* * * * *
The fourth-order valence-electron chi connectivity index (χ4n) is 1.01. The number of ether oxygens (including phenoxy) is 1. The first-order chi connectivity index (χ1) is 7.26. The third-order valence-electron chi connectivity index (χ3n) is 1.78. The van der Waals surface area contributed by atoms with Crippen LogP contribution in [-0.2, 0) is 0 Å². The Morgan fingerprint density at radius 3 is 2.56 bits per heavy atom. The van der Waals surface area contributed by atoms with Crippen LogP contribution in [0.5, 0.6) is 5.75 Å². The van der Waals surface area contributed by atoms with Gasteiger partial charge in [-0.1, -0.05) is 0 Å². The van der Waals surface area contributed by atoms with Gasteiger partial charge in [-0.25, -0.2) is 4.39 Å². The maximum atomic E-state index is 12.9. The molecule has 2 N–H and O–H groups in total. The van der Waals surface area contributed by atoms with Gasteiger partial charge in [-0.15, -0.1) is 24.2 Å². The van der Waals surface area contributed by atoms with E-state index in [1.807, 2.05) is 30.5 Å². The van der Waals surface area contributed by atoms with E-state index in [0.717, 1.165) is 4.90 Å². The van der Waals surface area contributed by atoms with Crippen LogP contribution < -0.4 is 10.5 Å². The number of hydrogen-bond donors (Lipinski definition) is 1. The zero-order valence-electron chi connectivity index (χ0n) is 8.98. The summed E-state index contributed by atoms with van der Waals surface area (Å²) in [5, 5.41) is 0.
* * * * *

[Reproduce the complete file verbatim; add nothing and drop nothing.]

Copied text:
The fourth-order valence-electron chi connectivity index (χ4n) is 1.01. The number of ether oxygens (including phenoxy) is 1. The first-order chi connectivity index (χ1) is 7.26. The third-order valence-electron chi connectivity index (χ3n) is 1.78. The van der Waals surface area contributed by atoms with Crippen LogP contribution in [-0.2, 0) is 0 Å². The Morgan fingerprint density at radius 3 is 2.56 bits per heavy atom. The van der Waals surface area contributed by atoms with Crippen LogP contribution in [0.5, 0.6) is 5.75 Å². The van der Waals surface area contributed by atoms with Gasteiger partial charge in [-0.1, -0.05) is 0 Å². The van der Waals surface area contributed by atoms with Gasteiger partial charge in [-0.25, -0.2) is 4.39 Å². The maximum atomic E-state index is 12.9. The molecule has 2 N–H and O–H groups in total. The van der Waals surface area contributed by atoms with Gasteiger partial charge in [-0.15, -0.1) is 24.2 Å². The van der Waals surface area contributed by atoms with E-state index in [1.807, 2.05) is 30.5 Å². The van der Waals surface area contributed by atoms with E-state index in [0.717, 1.165) is 4.90 Å². The van der Waals surface area contributed by atoms with Crippen LogP contribution < -0.4 is 10.5 Å². The number of hydrogen-bond donors (Lipinski definition) is 1. The zero-order valence-electron chi connectivity index (χ0n) is 8.98. The summed E-state index contributed by atoms with van der Waals surface area (Å²) in [5, 5.41) is 0.